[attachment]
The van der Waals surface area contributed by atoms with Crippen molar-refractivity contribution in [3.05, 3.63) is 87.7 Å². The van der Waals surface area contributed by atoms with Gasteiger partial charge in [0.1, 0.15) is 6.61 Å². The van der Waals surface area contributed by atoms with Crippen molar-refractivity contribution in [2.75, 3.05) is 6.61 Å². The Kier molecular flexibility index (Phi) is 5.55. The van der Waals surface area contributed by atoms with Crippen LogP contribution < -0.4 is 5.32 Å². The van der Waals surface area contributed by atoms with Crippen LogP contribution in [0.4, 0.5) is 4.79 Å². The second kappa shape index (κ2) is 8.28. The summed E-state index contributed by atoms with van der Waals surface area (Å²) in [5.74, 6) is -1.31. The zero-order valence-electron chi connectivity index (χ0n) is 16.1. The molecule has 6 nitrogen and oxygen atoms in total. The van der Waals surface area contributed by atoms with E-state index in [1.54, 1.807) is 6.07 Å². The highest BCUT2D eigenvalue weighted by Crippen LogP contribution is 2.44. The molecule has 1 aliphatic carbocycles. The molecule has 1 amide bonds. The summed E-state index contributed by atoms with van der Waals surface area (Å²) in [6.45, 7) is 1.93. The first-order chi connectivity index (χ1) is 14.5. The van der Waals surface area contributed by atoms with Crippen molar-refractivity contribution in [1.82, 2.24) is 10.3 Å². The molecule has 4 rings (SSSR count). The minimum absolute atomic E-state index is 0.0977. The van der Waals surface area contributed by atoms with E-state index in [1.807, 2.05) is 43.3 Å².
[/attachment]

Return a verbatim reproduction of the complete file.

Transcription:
The van der Waals surface area contributed by atoms with Crippen molar-refractivity contribution in [3.05, 3.63) is 87.7 Å². The van der Waals surface area contributed by atoms with Gasteiger partial charge in [0.1, 0.15) is 6.61 Å². The van der Waals surface area contributed by atoms with Crippen molar-refractivity contribution in [2.75, 3.05) is 6.61 Å². The Kier molecular flexibility index (Phi) is 5.55. The van der Waals surface area contributed by atoms with Crippen LogP contribution < -0.4 is 5.32 Å². The van der Waals surface area contributed by atoms with Crippen LogP contribution in [0.4, 0.5) is 4.79 Å². The second kappa shape index (κ2) is 8.28. The summed E-state index contributed by atoms with van der Waals surface area (Å²) in [5.74, 6) is -1.31. The zero-order valence-electron chi connectivity index (χ0n) is 16.1. The molecule has 6 nitrogen and oxygen atoms in total. The van der Waals surface area contributed by atoms with E-state index in [1.54, 1.807) is 6.07 Å². The highest BCUT2D eigenvalue weighted by Crippen LogP contribution is 2.44. The molecule has 1 aliphatic carbocycles. The molecule has 1 amide bonds. The summed E-state index contributed by atoms with van der Waals surface area (Å²) in [6.45, 7) is 1.93. The first-order chi connectivity index (χ1) is 14.5. The van der Waals surface area contributed by atoms with Crippen molar-refractivity contribution in [1.82, 2.24) is 10.3 Å². The molecule has 4 rings (SSSR count). The minimum absolute atomic E-state index is 0.0977. The van der Waals surface area contributed by atoms with E-state index in [1.807, 2.05) is 43.3 Å².